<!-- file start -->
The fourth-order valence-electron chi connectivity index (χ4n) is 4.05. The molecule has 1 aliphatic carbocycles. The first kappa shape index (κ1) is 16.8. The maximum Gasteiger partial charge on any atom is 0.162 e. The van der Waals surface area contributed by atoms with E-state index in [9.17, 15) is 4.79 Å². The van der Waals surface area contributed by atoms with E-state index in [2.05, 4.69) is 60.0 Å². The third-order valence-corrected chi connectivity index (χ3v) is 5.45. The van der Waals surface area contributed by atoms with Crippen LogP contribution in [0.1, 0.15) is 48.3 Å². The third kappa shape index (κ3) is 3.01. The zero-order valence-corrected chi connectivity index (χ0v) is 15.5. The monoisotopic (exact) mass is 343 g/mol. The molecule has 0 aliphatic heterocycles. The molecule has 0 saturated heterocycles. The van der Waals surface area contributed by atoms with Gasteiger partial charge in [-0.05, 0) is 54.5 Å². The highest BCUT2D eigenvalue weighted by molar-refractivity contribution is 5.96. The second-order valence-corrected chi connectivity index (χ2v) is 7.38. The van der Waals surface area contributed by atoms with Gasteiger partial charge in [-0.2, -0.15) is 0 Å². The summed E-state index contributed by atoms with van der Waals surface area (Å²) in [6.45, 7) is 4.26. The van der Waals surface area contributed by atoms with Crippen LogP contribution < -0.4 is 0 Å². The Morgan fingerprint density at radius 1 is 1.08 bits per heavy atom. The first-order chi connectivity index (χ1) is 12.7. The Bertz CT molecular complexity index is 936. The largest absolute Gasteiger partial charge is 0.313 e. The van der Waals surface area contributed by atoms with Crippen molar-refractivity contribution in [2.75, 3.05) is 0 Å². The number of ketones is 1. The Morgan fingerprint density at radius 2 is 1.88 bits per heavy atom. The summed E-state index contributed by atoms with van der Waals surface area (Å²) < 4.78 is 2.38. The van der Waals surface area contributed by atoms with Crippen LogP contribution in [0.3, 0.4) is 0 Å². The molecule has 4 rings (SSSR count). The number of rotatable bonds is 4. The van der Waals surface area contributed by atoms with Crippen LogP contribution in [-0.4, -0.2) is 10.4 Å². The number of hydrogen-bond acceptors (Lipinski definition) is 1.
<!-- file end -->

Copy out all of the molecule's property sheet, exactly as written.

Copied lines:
The fourth-order valence-electron chi connectivity index (χ4n) is 4.05. The molecule has 1 aliphatic carbocycles. The first kappa shape index (κ1) is 16.8. The maximum Gasteiger partial charge on any atom is 0.162 e. The van der Waals surface area contributed by atoms with E-state index in [9.17, 15) is 4.79 Å². The van der Waals surface area contributed by atoms with E-state index in [2.05, 4.69) is 60.0 Å². The third-order valence-corrected chi connectivity index (χ3v) is 5.45. The van der Waals surface area contributed by atoms with Crippen LogP contribution in [0.1, 0.15) is 48.3 Å². The third kappa shape index (κ3) is 3.01. The zero-order valence-corrected chi connectivity index (χ0v) is 15.5. The monoisotopic (exact) mass is 343 g/mol. The molecule has 0 aliphatic heterocycles. The molecule has 0 saturated heterocycles. The van der Waals surface area contributed by atoms with Gasteiger partial charge in [-0.05, 0) is 54.5 Å². The highest BCUT2D eigenvalue weighted by molar-refractivity contribution is 5.96. The second-order valence-corrected chi connectivity index (χ2v) is 7.38. The van der Waals surface area contributed by atoms with Gasteiger partial charge in [-0.2, -0.15) is 0 Å². The summed E-state index contributed by atoms with van der Waals surface area (Å²) in [6.45, 7) is 4.26. The van der Waals surface area contributed by atoms with Crippen LogP contribution < -0.4 is 0 Å². The Morgan fingerprint density at radius 1 is 1.08 bits per heavy atom. The first-order chi connectivity index (χ1) is 12.7. The Bertz CT molecular complexity index is 936. The largest absolute Gasteiger partial charge is 0.313 e. The van der Waals surface area contributed by atoms with Crippen molar-refractivity contribution in [2.75, 3.05) is 0 Å². The number of ketones is 1. The Morgan fingerprint density at radius 2 is 1.88 bits per heavy atom. The summed E-state index contributed by atoms with van der Waals surface area (Å²) < 4.78 is 2.38. The van der Waals surface area contributed by atoms with Crippen LogP contribution in [0.3, 0.4) is 0 Å². The molecule has 4 rings (SSSR count). The number of rotatable bonds is 4. The van der Waals surface area contributed by atoms with Crippen LogP contribution in [-0.4, -0.2) is 10.4 Å². The number of hydrogen-bond acceptors (Lipinski definition) is 1.